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Bulls & Bears
This past week’s Bulls & Bears: Gary B. Smith, Exemplar Capital managing partner; Pat Dorsey, Morningstar.com director of stock research; Scott Bleier, HybridInvestors.com president; Tobin Smith, ChangeWave Research editor; Bob Froehlich, DWS Scudder chairman of investor strategy; Cheryl Casone, FOX Business Network; Marc Lamont Hill, Professor of American Studies at Temple University.
Trading Pit: "President" Al Gore: Good or Bad for Stocks?
"President" Al Gore? He has an Oscar, an Emmy — now a Nobel Peace Prize — is the next trophy the oval office? And would the green president bring green or red arrows to Wall Street?
Gary B. Smith: A “President Al Gore” is unlikely, because he definitely won’t run. But, if he did run and won, the market would crash!
Marc Lamont Hill: Al Gore represents a level of hope, possibility and experience that Senator Clinton and Senator Obama do not. Gore would signal a type of economic prosperity for everyday people that we won’t see from anyone on the left. He has a different level of political courage and will than anyone else we’re seeing right now.
Tobin Smith: Senator Clinton would be better than Al Gore as president! Gore would sell out the economy for global warming.
Pat Dorsey: It depends on what his policies would be. If he brought someone like a Bob Rubin, who was in the White House as Treasury Secretary for some fairly prosperous years in the Clinton era, that would be viewed very positively. If he leaned more towards the protectionist rhetoric of the Democratic base, then that would be problematic.
Cheryl Casone: The first thing Al Gore would do if elected president would be to push his green policies. That would be good if you own alternative energy plays, but for someone that owns fuel and energy stocks, it would be bad news.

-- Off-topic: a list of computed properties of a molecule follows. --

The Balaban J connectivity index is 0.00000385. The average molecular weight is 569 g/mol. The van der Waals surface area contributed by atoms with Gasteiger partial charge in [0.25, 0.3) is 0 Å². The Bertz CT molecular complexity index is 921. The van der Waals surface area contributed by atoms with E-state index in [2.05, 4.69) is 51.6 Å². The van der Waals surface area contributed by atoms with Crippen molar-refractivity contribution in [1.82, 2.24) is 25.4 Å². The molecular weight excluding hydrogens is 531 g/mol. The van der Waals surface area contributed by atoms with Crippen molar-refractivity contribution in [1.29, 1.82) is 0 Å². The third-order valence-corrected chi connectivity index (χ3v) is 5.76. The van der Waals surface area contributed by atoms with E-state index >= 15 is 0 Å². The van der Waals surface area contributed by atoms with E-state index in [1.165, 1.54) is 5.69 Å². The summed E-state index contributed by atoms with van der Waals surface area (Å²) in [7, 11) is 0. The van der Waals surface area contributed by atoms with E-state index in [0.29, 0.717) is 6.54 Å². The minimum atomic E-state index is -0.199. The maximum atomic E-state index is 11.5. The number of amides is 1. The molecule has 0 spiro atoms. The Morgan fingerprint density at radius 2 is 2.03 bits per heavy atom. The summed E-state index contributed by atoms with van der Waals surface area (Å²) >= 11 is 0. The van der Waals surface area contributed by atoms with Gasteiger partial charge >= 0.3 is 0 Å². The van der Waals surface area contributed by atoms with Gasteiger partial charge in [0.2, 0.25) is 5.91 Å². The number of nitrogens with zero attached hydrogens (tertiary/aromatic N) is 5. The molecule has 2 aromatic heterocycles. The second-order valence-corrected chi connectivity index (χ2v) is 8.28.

Scott Bleier: This is not such a far-fetched idea. It would be good for stocks if he ran for president. Given the choice between a “President Hillary Clinton” and “President Al Gore” I would take Al Gore. He would do more for the economy.
A New Bull Market for the Housing Market?
Gary B. Smith: When housing stocks start to tick up as they have over the last month that usually means the housing market is going to start to tick up as well. With high employment and low inflation the next bull market will be a housing one.
Scott Bleier: The only way we are going to have a new housing bull market is when the Federal Reserve takes rates to one percent. In order for that to happen a recession needs to happen first, which is not going to happen. Housing is not going to have a bull market for another six to ten years.
Cheryl Casone: Real Estate is good long-term investment. If you have the cash to spend there are a lot of good deals out there.
Tobin Smith: We have had a once in a lifetime housing bubble. It will take six to ten years to bring this back. Inventory is now at fourteen months; it needs to get down to six months. And only when it is at six months, then we’ll have a housing bull market.
Bob Froehlich: Buy a house to live in, not as an investment. Over the last thirty years home appreciation has been six percent a year, and the stock market appreciation twelve percent a year. The best place to invest is in our equity market, not the real estate market.
Celebrate the 5-year bull market "Bulls & Bears" style with the best stocks for the next five years.